Former Christ's Hospital teacher and Wales legend Gerald Davies has been elected president of the Welsh Rugby Union.
The 74-year-old, who made 46 appearances for Wales between 1966 and 1978 and five for the British & Irish Lions between 1968 and 1971, will take the reins from Dennis Gethin after his 12-year tenure.
Davies will serve a maximum three-year term in the ambassadorial role and will take up the role after the union's annual meeting in November. He was elected ahead of Terry Cobner and Tom David in a vote of member clubs.
The Welshman taught at Christ's Hospital from 1971 to 1974.
Speaking to bbc.co.uk, Davies said: "It's a wonderful honour to have been asked to represent our national game as president
"It has been my greatest honour to have played international rugby for Wales, but it really is the pinnacle of my lifetime in rugby to receive this honour at such a wonderful time for our national sport.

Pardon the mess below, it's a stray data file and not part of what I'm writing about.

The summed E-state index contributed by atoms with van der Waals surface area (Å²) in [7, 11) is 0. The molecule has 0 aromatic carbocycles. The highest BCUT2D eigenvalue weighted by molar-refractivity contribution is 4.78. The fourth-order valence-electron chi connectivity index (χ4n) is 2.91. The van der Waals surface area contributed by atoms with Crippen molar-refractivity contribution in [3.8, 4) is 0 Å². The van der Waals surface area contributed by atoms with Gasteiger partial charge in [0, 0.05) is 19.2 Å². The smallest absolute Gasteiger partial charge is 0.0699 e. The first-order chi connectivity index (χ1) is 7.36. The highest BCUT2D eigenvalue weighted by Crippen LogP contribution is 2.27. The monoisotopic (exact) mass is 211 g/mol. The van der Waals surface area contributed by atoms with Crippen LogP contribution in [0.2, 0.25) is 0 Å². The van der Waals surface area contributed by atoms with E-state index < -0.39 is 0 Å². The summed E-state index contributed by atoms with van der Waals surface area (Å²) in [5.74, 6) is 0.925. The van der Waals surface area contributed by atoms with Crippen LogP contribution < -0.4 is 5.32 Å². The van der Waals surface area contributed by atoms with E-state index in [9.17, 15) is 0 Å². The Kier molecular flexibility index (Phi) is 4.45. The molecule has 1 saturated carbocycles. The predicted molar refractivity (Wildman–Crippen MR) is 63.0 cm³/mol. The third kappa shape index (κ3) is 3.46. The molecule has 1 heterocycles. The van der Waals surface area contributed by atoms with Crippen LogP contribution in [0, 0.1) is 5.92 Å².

"We are making magnificent progress not just on the pitch but also our progressive union is doing great things off it, and I'm particularly delighted to hear the news about Liza Burgess (the union's first female national council member) joining the Council and increasing female representation within our governance."
Davies is a legend in the game. The former winger helped the Lions win their only series in New Zealand in 1971 and is one of a small group of Welsh players to have won three Grand Slams - achieving the feat between 1971 and 1978.
READ MORE Horsham's superb first half display not enough in Medway defeat | Horsham boss 'more than happy with their work' in enthralling Carshalton draw | Five-star Arundel see off Storrington - picture special